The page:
Most people are familiar with nearsightedness (myopia) and farsightedness (hyperopia), but there’s an additional cause of blurry vision: astigmatism. Astigmatism is a refractive error that causes blurry vision, eye strain, distorted vision, and tired-feeling eyes.
Astigmatism is common, affecting about 33% of people, and it can affect your eye health needs. Here’s what you need to know about astigmatism, courtesy of Bainbridge Eye Care specialists Nicanor Lacsina, OD and Yelena Pinkhasova, OD.
Normally, your cornea and lens are round. This shape is essential as it helps sharply focus light onto your retina. When you have astigmatism, your lens or cornea is oval. Even this subtle change in the shape of your lens and cornea affects how your eye processes light, and that leads to blurry vision. Unlike nearsightedness and farsightedness, astigmatism causes blurry vision at any distance.
Depending on the severity of the curvature of your lens and cornea, you might not realize how your vision is affected. For instance, younger children may not complain about blurry vision. Untreated astigmatism can create challenges at work or school, make it difficult to read, or affect sports performance. Because of this, you may benefit from optometric care.
How astigmatism changes your eye health needs
Even if you already wear glasses to correct myopia or hyperopia, you might find that you’re still squinting to see clearly. That’s because astigmatism can occur with both nearsightedness and farsightedness. Treating blurriness from astigmatism is different from correcting blurry vision related to myopia or hyperopia.
If you have astigmatism, your eye health needs may change. Namely, your eye health needs may now include:
Astigmatism may also make you more prone to eye fatigue. If you work with computers each day, eye fatigue can contribute to headaches or dry eyes. Combat eye fatigue by wearing blue light glasses (glasses to filter out blue light), taking frequent breaks, and positioning your computer screens so that they don’t reflect any lights in your room.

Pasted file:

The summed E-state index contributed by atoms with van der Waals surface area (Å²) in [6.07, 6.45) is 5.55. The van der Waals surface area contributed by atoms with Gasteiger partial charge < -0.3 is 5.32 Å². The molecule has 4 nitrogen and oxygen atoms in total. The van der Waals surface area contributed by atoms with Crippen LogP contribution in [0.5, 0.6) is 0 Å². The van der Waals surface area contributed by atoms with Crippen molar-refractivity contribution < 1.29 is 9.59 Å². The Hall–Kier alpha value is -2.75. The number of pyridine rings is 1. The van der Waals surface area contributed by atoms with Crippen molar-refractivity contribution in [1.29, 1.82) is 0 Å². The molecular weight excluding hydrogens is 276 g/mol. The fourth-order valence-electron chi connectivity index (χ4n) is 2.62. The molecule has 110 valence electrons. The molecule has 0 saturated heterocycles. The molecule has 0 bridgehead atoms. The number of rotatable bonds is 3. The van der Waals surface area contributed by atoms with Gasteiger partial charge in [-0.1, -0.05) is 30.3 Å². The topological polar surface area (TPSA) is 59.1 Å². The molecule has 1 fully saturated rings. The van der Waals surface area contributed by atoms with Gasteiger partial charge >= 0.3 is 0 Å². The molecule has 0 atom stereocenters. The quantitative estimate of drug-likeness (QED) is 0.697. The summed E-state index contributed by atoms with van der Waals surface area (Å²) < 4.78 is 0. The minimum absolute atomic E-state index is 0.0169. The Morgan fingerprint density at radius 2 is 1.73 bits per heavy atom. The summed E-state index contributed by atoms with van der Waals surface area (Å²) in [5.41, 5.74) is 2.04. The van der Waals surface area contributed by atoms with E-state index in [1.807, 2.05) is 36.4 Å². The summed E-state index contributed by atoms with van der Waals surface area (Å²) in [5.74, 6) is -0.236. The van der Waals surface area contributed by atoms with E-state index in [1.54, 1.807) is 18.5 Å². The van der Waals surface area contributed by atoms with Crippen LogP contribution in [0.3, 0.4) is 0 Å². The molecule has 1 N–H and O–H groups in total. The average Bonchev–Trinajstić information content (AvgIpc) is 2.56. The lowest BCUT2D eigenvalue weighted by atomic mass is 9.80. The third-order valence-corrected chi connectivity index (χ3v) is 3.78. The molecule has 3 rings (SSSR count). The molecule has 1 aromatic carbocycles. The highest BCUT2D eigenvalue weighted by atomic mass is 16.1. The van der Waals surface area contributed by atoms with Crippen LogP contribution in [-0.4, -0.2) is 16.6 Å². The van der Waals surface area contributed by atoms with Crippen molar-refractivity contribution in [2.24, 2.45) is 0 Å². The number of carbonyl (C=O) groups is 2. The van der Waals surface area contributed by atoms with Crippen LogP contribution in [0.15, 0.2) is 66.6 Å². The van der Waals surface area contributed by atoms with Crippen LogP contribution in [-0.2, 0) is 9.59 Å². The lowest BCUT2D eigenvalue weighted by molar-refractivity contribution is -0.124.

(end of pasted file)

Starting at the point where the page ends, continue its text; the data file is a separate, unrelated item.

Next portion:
In addition to scheduling regular eye exams and wearing glasses or contacts, you can further protect your eyes by always wearing sunglasses, avoiding smoking, and managing any underlying conditions (such as diabetes) that can affect your eye health.
Do you need contacts or glasses?
In the past, hard contact lenses 一 also referred to as rigid gas permeable (RGP) contacts 一 were the only contact lens options for treating astigmatism. Now; however, you can also wear a special type of soft contact lenses called toric lenses. Toric contact lenses are specially designed to address the curvature of your eye.
If you have severe astigmatism, rigid contacts or eyeglasses may be a better solution than toric lenses, but you don’t have to make this decision alone. With over 20 years of experience, our team here at Bainbridge Eye Care is skilled in recommending the right solutions for your specific needs. Regardless of which type of contacts you choose, it’s important to disinfect and soak them as directed.
Not all eyeglasses are created equally, and that’s also true for glasses for astigmatism. The lenses, frames, and coatings all shape how clearly you can see. In order to correct astigmatism, you need a cylindrical lens to help account for the differences in your cornea and lens shape. That’s why we offer top of the line specialty lenses including Eye Zen™, Crizal® Prevencia™, and Crizal Sapphire® 360 一 just to name a few. And to ensure that you have clear vision while out and about, we also offer high-quality photochromic lenses.
If you’d like to schedule a comprehensive eye exam or discuss your options for restoring clear vision, call us at 718-306-9142. You can also request an appointment at our Bronx, New York City, office with our online scheduling tool.